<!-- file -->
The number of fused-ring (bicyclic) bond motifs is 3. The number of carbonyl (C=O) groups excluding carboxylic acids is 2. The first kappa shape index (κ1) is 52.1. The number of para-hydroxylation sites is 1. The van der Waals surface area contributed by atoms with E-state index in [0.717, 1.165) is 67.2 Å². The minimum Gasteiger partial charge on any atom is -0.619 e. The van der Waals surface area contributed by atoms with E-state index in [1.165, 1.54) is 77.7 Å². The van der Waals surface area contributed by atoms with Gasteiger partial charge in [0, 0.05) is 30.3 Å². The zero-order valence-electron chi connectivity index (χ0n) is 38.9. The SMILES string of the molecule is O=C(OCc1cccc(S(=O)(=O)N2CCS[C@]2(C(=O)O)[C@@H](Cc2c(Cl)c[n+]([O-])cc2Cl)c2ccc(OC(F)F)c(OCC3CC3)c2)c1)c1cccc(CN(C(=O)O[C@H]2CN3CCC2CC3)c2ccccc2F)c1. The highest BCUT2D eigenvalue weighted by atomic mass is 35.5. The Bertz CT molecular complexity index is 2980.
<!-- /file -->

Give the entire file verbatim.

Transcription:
The number of fused-ring (bicyclic) bond motifs is 3. The number of carbonyl (C=O) groups excluding carboxylic acids is 2. The first kappa shape index (κ1) is 52.1. The number of para-hydroxylation sites is 1. The van der Waals surface area contributed by atoms with E-state index in [0.717, 1.165) is 67.2 Å². The minimum Gasteiger partial charge on any atom is -0.619 e. The van der Waals surface area contributed by atoms with E-state index in [1.165, 1.54) is 77.7 Å². The van der Waals surface area contributed by atoms with Gasteiger partial charge in [0, 0.05) is 30.3 Å². The zero-order valence-electron chi connectivity index (χ0n) is 38.9. The SMILES string of the molecule is O=C(OCc1cccc(S(=O)(=O)N2CCS[C@]2(C(=O)O)[C@@H](Cc2c(Cl)c[n+]([O-])cc2Cl)c2ccc(OC(F)F)c(OCC3CC3)c2)c1)c1cccc(CN(C(=O)O[C@H]2CN3CCC2CC3)c2ccccc2F)c1. The highest BCUT2D eigenvalue weighted by atomic mass is 35.5. The Bertz CT molecular complexity index is 2980.